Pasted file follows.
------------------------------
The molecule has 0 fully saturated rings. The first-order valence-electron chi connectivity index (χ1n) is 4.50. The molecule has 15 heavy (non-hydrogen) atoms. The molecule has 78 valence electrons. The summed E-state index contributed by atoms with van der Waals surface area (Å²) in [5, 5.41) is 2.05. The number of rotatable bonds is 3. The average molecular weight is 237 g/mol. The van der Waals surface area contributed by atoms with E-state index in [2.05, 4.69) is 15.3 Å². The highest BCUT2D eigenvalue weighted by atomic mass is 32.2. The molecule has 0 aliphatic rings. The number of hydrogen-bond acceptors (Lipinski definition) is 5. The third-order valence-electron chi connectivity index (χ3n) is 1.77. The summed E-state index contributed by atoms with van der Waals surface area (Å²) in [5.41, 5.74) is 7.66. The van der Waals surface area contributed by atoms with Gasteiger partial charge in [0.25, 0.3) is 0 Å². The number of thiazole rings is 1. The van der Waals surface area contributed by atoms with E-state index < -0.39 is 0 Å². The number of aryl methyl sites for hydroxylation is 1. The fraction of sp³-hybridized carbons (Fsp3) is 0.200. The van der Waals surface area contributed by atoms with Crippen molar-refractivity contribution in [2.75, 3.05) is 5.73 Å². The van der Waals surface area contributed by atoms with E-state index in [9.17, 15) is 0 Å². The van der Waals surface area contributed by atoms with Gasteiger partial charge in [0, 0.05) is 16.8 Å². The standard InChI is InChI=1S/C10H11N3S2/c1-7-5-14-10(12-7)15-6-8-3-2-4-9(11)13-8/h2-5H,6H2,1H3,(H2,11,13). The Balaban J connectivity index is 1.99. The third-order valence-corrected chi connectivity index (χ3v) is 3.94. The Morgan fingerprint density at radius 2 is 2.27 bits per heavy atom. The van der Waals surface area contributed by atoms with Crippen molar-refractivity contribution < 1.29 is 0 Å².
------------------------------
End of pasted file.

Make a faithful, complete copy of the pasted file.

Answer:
The molecule has 0 fully saturated rings. The first-order valence-electron chi connectivity index (χ1n) is 4.50. The molecule has 15 heavy (non-hydrogen) atoms. The molecule has 78 valence electrons. The summed E-state index contributed by atoms with van der Waals surface area (Å²) in [5, 5.41) is 2.05. The number of rotatable bonds is 3. The average molecular weight is 237 g/mol. The van der Waals surface area contributed by atoms with E-state index in [2.05, 4.69) is 15.3 Å². The highest BCUT2D eigenvalue weighted by atomic mass is 32.2. The molecule has 0 aliphatic rings. The number of hydrogen-bond acceptors (Lipinski definition) is 5. The third-order valence-electron chi connectivity index (χ3n) is 1.77. The summed E-state index contributed by atoms with van der Waals surface area (Å²) in [5.41, 5.74) is 7.66. The van der Waals surface area contributed by atoms with Gasteiger partial charge in [0.25, 0.3) is 0 Å². The number of thiazole rings is 1. The van der Waals surface area contributed by atoms with E-state index < -0.39 is 0 Å². The number of aryl methyl sites for hydroxylation is 1. The fraction of sp³-hybridized carbons (Fsp3) is 0.200. The van der Waals surface area contributed by atoms with Crippen molar-refractivity contribution in [2.75, 3.05) is 5.73 Å². The van der Waals surface area contributed by atoms with E-state index in [9.17, 15) is 0 Å². The van der Waals surface area contributed by atoms with Gasteiger partial charge in [0, 0.05) is 16.8 Å². The standard InChI is InChI=1S/C10H11N3S2/c1-7-5-14-10(12-7)15-6-8-3-2-4-9(11)13-8/h2-5H,6H2,1H3,(H2,11,13). The Balaban J connectivity index is 1.99. The third-order valence-corrected chi connectivity index (χ3v) is 3.94. The Morgan fingerprint density at radius 2 is 2.27 bits per heavy atom. The van der Waals surface area contributed by atoms with Crippen molar-refractivity contribution < 1.29 is 0 Å².